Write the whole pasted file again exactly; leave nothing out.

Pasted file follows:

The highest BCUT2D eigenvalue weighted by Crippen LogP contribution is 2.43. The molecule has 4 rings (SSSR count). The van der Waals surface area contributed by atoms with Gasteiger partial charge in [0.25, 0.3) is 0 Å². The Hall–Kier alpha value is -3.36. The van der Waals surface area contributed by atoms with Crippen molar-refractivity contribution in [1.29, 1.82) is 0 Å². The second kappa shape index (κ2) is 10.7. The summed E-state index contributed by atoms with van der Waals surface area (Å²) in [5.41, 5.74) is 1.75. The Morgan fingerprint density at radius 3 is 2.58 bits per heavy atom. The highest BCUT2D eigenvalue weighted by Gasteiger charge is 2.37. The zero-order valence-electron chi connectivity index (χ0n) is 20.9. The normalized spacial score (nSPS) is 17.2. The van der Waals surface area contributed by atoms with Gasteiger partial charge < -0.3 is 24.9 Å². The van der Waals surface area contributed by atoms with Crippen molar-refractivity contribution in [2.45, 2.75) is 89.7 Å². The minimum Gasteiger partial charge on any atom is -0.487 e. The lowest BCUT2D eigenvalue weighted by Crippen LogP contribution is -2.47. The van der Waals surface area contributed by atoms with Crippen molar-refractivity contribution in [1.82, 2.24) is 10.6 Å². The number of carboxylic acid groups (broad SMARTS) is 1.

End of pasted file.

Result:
The highest BCUT2D eigenvalue weighted by Crippen LogP contribution is 2.43. The molecule has 4 rings (SSSR count). The van der Waals surface area contributed by atoms with Gasteiger partial charge in [0.25, 0.3) is 0 Å². The Hall–Kier alpha value is -3.36. The van der Waals surface area contributed by atoms with Crippen molar-refractivity contribution in [1.29, 1.82) is 0 Å². The second kappa shape index (κ2) is 10.7. The summed E-state index contributed by atoms with van der Waals surface area (Å²) in [5.41, 5.74) is 1.75. The Morgan fingerprint density at radius 3 is 2.58 bits per heavy atom. The highest BCUT2D eigenvalue weighted by Gasteiger charge is 2.37. The zero-order valence-electron chi connectivity index (χ0n) is 20.9. The normalized spacial score (nSPS) is 17.2. The van der Waals surface area contributed by atoms with Gasteiger partial charge < -0.3 is 24.9 Å². The van der Waals surface area contributed by atoms with Crippen molar-refractivity contribution in [2.45, 2.75) is 89.7 Å². The minimum Gasteiger partial charge on any atom is -0.487 e. The lowest BCUT2D eigenvalue weighted by Crippen LogP contribution is -2.47. The van der Waals surface area contributed by atoms with Crippen molar-refractivity contribution in [1.82, 2.24) is 10.6 Å². The number of carboxylic acid groups (broad SMARTS) is 1.